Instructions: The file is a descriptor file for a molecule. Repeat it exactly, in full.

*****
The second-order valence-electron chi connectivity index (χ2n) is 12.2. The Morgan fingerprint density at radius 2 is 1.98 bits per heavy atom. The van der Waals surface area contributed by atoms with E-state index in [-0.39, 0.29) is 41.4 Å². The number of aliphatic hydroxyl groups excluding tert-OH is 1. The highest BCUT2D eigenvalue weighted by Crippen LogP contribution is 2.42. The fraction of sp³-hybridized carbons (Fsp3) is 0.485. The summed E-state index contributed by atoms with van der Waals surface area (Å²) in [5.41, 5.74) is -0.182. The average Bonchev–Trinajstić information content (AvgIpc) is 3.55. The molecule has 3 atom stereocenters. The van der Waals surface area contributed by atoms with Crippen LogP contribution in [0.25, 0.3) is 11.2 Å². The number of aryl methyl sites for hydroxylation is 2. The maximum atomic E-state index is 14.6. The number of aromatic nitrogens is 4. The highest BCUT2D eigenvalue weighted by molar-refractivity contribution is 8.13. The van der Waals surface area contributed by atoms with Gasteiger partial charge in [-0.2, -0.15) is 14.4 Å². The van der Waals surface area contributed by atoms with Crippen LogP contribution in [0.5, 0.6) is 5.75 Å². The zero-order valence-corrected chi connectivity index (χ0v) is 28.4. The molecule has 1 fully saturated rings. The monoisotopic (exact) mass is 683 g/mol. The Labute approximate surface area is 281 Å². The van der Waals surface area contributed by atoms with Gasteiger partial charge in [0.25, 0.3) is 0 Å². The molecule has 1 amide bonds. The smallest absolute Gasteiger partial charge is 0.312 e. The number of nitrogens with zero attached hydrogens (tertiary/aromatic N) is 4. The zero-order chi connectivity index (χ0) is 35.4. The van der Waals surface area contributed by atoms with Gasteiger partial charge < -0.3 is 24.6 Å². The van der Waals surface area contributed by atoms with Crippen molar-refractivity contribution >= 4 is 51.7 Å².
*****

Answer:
The second-order valence-electron chi connectivity index (χ2n) is 12.2. The Morgan fingerprint density at radius 2 is 1.98 bits per heavy atom. The van der Waals surface area contributed by atoms with E-state index in [-0.39, 0.29) is 41.4 Å². The number of aliphatic hydroxyl groups excluding tert-OH is 1. The highest BCUT2D eigenvalue weighted by Crippen LogP contribution is 2.42. The fraction of sp³-hybridized carbons (Fsp3) is 0.485. The summed E-state index contributed by atoms with van der Waals surface area (Å²) in [5.41, 5.74) is -0.182. The average Bonchev–Trinajstić information content (AvgIpc) is 3.55. The molecule has 3 atom stereocenters. The van der Waals surface area contributed by atoms with Crippen LogP contribution in [0.25, 0.3) is 11.2 Å². The number of aryl methyl sites for hydroxylation is 2. The maximum atomic E-state index is 14.6. The number of aromatic nitrogens is 4. The highest BCUT2D eigenvalue weighted by molar-refractivity contribution is 8.13. The van der Waals surface area contributed by atoms with Gasteiger partial charge in [-0.2, -0.15) is 14.4 Å². The van der Waals surface area contributed by atoms with Crippen LogP contribution in [0.5, 0.6) is 5.75 Å². The zero-order valence-corrected chi connectivity index (χ0v) is 28.4. The molecule has 1 fully saturated rings. The monoisotopic (exact) mass is 683 g/mol. The Labute approximate surface area is 281 Å². The van der Waals surface area contributed by atoms with Gasteiger partial charge in [0.25, 0.3) is 0 Å². The molecule has 1 amide bonds. The smallest absolute Gasteiger partial charge is 0.312 e. The number of nitrogens with zero attached hydrogens (tertiary/aromatic N) is 4. The zero-order chi connectivity index (χ0) is 35.4. The van der Waals surface area contributed by atoms with Gasteiger partial charge < -0.3 is 24.6 Å². The van der Waals surface area contributed by atoms with Crippen molar-refractivity contribution >= 4 is 51.7 Å².